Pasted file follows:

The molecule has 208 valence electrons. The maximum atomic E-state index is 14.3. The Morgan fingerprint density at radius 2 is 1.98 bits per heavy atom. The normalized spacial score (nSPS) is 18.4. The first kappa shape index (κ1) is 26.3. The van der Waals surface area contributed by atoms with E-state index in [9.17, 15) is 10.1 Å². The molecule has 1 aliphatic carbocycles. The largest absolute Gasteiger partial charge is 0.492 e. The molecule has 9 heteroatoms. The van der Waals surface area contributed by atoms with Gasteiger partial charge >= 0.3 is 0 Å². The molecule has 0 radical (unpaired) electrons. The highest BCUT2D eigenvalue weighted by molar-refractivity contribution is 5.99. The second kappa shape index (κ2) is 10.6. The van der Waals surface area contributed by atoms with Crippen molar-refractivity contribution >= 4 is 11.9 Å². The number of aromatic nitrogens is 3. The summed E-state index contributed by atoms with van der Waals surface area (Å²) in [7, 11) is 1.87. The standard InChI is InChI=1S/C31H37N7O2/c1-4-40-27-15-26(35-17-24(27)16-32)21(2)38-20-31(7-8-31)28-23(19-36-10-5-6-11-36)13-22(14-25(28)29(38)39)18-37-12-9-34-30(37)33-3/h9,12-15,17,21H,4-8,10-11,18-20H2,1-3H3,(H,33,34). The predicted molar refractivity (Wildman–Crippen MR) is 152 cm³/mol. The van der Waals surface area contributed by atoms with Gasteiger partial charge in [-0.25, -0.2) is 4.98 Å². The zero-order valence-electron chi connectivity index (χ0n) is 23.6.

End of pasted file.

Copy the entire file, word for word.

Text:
The molecule has 208 valence electrons. The maximum atomic E-state index is 14.3. The Morgan fingerprint density at radius 2 is 1.98 bits per heavy atom. The normalized spacial score (nSPS) is 18.4. The first kappa shape index (κ1) is 26.3. The van der Waals surface area contributed by atoms with E-state index in [9.17, 15) is 10.1 Å². The molecule has 1 aliphatic carbocycles. The largest absolute Gasteiger partial charge is 0.492 e. The molecule has 9 heteroatoms. The van der Waals surface area contributed by atoms with Gasteiger partial charge >= 0.3 is 0 Å². The molecule has 0 radical (unpaired) electrons. The highest BCUT2D eigenvalue weighted by molar-refractivity contribution is 5.99. The second kappa shape index (κ2) is 10.6. The van der Waals surface area contributed by atoms with Crippen molar-refractivity contribution >= 4 is 11.9 Å². The number of aromatic nitrogens is 3. The summed E-state index contributed by atoms with van der Waals surface area (Å²) in [7, 11) is 1.87. The standard InChI is InChI=1S/C31H37N7O2/c1-4-40-27-15-26(35-17-24(27)16-32)21(2)38-20-31(7-8-31)28-23(19-36-10-5-6-11-36)13-22(14-25(28)29(38)39)18-37-12-9-34-30(37)33-3/h9,12-15,17,21H,4-8,10-11,18-20H2,1-3H3,(H,33,34). The predicted molar refractivity (Wildman–Crippen MR) is 152 cm³/mol. The van der Waals surface area contributed by atoms with Gasteiger partial charge in [-0.25, -0.2) is 4.98 Å². The zero-order valence-electron chi connectivity index (χ0n) is 23.6.